This video tutorial by New Stitch a Day is excellent as well and covers the 5-dc Bobble.
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Rebecca Eveland says
As always, Dedri paints the way to clarity through wonderful instructions and photos. This is truly a gift of expository writing that not many possess. Though I’ve crocheted bobbles on previous occasions, I’m stumped by the “Star Wars” crochet project of individual characters and am working on the “Stormtrooper,” where we are told to “2dc bob in next 7 st.” When complete, it looks nothing like the photo in my instruction book and I know I followed the instructions to the “T” x6, so came to Dedri. Thank you, Dedri, for indicating what I knew: you just don’t create one after another after another, without chains. Additionally, in my pattern, it indicates to do so into 7 stitches; however, 2 sts are required for each bobble, so remain baffled at this point as to how I can create the 2 large “bumbs” meant to represent parts of the helmet. Going to have to wing this ami.
Rebecca, I have made the Stormtrooper amigurumi you are talking about. I am not sure what you are struggling with on that pattern, but you can always message me on Facebook if you want to get help (Jenny Lowman). Each bobble is made up of dc in the same stitch, so it is possible to make an uneven number (my stormtrooper has 9 of these 2dc bobble stitches in total).
Dedri has a fabulous way with pattern writing, and I also struggle at times with the wording of other designers!
Adrienne Romano says
Because of YOU :) That panicked feeling is receding! I have been looking for days plain clear instructions; and wonderful videos. I have already bookmarked your site already. All because of the bobble stitch. Thank you.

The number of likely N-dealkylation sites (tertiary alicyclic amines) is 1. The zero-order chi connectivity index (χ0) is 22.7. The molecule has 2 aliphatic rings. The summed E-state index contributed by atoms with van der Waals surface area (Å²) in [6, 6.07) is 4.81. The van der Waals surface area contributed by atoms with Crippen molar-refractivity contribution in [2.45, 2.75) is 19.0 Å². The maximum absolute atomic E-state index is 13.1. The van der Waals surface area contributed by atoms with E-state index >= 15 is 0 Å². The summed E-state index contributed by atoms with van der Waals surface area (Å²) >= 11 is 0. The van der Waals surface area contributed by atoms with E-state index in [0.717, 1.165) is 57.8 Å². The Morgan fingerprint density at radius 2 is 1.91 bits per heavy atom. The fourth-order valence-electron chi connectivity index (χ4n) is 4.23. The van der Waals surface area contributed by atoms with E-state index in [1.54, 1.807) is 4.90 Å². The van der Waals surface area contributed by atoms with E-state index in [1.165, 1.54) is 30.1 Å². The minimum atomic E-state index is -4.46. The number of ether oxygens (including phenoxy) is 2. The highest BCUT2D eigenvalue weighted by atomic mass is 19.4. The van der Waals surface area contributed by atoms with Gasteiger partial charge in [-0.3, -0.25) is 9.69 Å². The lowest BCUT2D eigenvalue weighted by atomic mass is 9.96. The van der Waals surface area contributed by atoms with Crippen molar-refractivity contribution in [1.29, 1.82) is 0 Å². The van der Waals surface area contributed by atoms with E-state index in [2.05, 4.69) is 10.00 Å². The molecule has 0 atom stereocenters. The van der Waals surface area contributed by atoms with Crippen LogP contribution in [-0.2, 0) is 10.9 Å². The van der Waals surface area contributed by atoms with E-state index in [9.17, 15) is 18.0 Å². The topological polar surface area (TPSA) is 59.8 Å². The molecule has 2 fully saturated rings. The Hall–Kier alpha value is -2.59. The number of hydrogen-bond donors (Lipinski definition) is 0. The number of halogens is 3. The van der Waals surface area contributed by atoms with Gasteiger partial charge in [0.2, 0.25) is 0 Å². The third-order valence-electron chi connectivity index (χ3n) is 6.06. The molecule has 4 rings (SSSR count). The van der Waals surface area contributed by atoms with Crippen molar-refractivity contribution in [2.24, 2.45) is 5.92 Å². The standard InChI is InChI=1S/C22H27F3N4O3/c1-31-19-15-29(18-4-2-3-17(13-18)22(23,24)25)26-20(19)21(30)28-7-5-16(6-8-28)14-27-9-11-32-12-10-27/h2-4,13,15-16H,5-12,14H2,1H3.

I have to agree that Dedri’s patterns are a path to calm times emotionally :)
Thanks for your comments Adrienne and we wish you much joy and happiness.
Could there be patterns where you end of with 9 loops on the hook? Everything you pull a loop up through the stitch, do you always YO and pull through 2 loops? Thank you so much for your response.
Dedri Uys says
Hi, some patterns require you not to yarn over and pull through, but that is a puff stitch, not a bobble. Have a look at this tutorial and see if it is the stitch you are after.
I’m looking to do a Christmas wreath pin using a bobble stitch to create the circles. Do you know a way to do this so it will look like a wreath?
Hi Alisa. I would start by looking on Ravelry. I expect there will be patterns on there to give you ideas :)
Rosalie Boller says
I love your work and your personality shines thru. Thanks for sharing
Dedri Uys says
Thank you, Rosalie :)
Your tutorials are so well-written, clearly photographed and helpful for the beginner crocheter. I ended up using this tutorial after being sent over here from your cluster tutorial, and it teaching me that I actually needed to bobble, not cluster. I wish the pattern itself had told me that! Thanks so much – this is a great resource I’ll be bookmarking for the future.
Hi , thank you for clear explanation .Have a happy day . :)